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With Cedric Benson’s status uncertain and no one behind him who seems to be built for a heavy workload, the Bengals figure to draft a running back fairly early in this year’s draft. No one, however, expects them to do it in the first round. Does that mean they’re going to get stuck with a lesser talent?
Not at all.
As CNNSI.com’s Don Banks found out in his latest column, later-round running backs have been just as successful in recent years.
You’d have to say the second tier of running backs has been just as productive, or more so, than the first tier of running backs in recent years,” one veteran NFL personnel man said this week. “You can get a Ray Rice [second round in 2008] or a Jamaal Charles [third round in 2008] and have them be as productive as Rashard Mendenhall [first round in 2008]. That’s happened a lot lately.
“And you have to admit it’s not a great draft for running backs this year. Teams are looking at other players. With the unusual amount of defensive players you have in this year’s first round, it’s a little skewed. That’s where the players are on everyone’s board. But teams are more patient when it comes to drafting running backs now, and it has been trending that way. Even if you really need one, you don’t have to take one in the first round, because you can get them in the second round or later.”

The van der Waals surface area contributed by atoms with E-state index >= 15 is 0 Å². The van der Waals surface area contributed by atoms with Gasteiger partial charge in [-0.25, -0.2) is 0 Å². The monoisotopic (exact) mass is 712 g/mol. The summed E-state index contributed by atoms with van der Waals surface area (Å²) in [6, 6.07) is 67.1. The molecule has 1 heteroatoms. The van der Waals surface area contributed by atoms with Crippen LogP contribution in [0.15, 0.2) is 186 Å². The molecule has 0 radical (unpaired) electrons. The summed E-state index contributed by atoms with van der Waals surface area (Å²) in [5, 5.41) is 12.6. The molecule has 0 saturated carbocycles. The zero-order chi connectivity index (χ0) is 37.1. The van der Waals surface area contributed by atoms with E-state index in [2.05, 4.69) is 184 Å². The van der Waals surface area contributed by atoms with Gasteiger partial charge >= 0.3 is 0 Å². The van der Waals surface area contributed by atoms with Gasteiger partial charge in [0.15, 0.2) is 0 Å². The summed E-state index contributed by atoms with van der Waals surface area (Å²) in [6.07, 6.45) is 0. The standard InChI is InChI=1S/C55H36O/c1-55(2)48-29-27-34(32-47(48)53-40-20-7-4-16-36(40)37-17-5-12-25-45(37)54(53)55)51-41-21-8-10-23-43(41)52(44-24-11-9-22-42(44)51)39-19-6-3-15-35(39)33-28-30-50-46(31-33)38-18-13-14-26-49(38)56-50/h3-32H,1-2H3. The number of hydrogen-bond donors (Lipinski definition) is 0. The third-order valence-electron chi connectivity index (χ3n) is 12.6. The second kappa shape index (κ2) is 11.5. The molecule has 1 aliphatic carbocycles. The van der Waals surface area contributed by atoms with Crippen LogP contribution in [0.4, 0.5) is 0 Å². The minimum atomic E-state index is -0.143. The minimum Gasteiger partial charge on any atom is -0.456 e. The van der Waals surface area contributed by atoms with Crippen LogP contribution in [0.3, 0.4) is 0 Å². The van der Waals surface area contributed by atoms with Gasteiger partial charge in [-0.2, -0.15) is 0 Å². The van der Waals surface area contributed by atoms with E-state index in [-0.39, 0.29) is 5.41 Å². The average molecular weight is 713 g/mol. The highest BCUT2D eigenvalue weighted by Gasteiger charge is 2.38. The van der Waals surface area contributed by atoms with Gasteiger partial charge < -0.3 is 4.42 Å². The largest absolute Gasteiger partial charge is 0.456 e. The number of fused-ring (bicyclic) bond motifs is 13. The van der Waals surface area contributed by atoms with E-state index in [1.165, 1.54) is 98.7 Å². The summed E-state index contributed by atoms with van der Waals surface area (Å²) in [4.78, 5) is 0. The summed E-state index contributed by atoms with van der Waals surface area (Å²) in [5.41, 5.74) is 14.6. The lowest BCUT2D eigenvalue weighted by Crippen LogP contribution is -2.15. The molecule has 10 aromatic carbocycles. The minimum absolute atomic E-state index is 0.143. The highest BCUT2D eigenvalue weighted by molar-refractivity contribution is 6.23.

Alabama’s Mark Ingram might be the only back selected in the first round, and even that’s not guaranteed. My guess is that the Bengals will select a running back somewhere around the third round. And although this running back class lacks some star power at the top, it’s considered to be pretty rich in the middle rounds.
Kansas State’s Daniel Thomas, who the Bengals got to see up close at the Senior Bowl, and Virginia Tech’s Ryan Williams are just a few of the mid-round prospects who the Bengals might have an eye on. I’ll be taking a deeper look at the running backs in the next round of draft profiles.